It’s been awhile, and as you can see, my regimen has changed somewhat. I’m taking a break from the essential oil veggie cap because I found out that oregano oil is hard on the liver, and I also cut out the thyroid pill (indefinitely) because my resting heart rate is ridiculously fast (100-120 bpm!), and I was worried it would increase the risk of heart failure. I was able to talk my local doctor into letting me do the Igenex Western Blot at the end of October, and another band showed up on the test– 39, which is Lyme specific. The doctor I was seeing here has since moved out of Texas, but I have been able to make an appointment with an LLMD (Lyme-literate doctor) who has much, much more experience. She’s over four hours away by car, but I am looking forward to getting help with my treatment plan. My hero husband is going to drive me there.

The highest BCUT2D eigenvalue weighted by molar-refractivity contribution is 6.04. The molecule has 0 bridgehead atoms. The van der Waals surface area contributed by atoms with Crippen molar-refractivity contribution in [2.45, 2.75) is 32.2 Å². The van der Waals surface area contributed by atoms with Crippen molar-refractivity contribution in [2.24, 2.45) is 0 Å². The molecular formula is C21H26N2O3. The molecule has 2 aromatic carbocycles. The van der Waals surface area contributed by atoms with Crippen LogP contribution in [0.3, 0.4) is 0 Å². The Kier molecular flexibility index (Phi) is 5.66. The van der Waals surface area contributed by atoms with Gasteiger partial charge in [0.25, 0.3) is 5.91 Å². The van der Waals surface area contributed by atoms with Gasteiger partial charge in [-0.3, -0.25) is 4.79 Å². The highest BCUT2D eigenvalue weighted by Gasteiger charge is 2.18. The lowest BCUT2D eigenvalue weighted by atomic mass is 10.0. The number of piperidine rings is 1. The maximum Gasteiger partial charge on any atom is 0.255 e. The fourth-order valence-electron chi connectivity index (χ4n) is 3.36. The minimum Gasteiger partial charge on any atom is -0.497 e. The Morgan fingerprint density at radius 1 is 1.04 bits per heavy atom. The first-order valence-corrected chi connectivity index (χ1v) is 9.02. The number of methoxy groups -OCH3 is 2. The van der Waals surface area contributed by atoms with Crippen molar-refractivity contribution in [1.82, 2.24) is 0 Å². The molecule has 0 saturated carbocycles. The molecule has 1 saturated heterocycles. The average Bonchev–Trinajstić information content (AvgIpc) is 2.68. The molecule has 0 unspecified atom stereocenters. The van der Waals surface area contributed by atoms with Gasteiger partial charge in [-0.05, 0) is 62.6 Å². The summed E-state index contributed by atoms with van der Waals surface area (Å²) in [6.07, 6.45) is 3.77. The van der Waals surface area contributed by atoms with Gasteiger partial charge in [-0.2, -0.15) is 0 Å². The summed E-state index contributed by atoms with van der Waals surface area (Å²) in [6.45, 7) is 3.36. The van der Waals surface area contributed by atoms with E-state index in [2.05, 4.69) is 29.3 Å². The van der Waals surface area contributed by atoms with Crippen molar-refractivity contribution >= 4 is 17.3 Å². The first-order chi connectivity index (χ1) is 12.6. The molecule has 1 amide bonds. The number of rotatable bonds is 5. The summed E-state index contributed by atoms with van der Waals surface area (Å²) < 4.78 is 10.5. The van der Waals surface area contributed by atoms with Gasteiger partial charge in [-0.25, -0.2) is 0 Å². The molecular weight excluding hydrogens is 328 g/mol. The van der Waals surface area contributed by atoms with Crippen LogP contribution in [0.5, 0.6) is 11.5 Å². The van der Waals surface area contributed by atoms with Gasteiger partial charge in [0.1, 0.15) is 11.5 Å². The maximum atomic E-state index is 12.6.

My parents, through their research, found something called Samento that many people seem to have used successfully to get the disease into remission (for those who don’t know, chronic Lyme isn’t curable– the goal is to get it to the point where your immune system can manage it on its own). They are generously buying the drops online for me. I started with one drop and it immediately made me dizzy. It’s powerful stuff; supposedly it knows to go after the bad bacteria and leaves the good bacteria alone. I’m up to twenty-one drops now and I can tell that it’s working. I feel like I have a mild cold all the time and it seems very much like I’m constantly shedding the bugs. It’s taken me weeks to get to the current dose; the goal is thirty drops. The bacteria fight back with every single drop I add!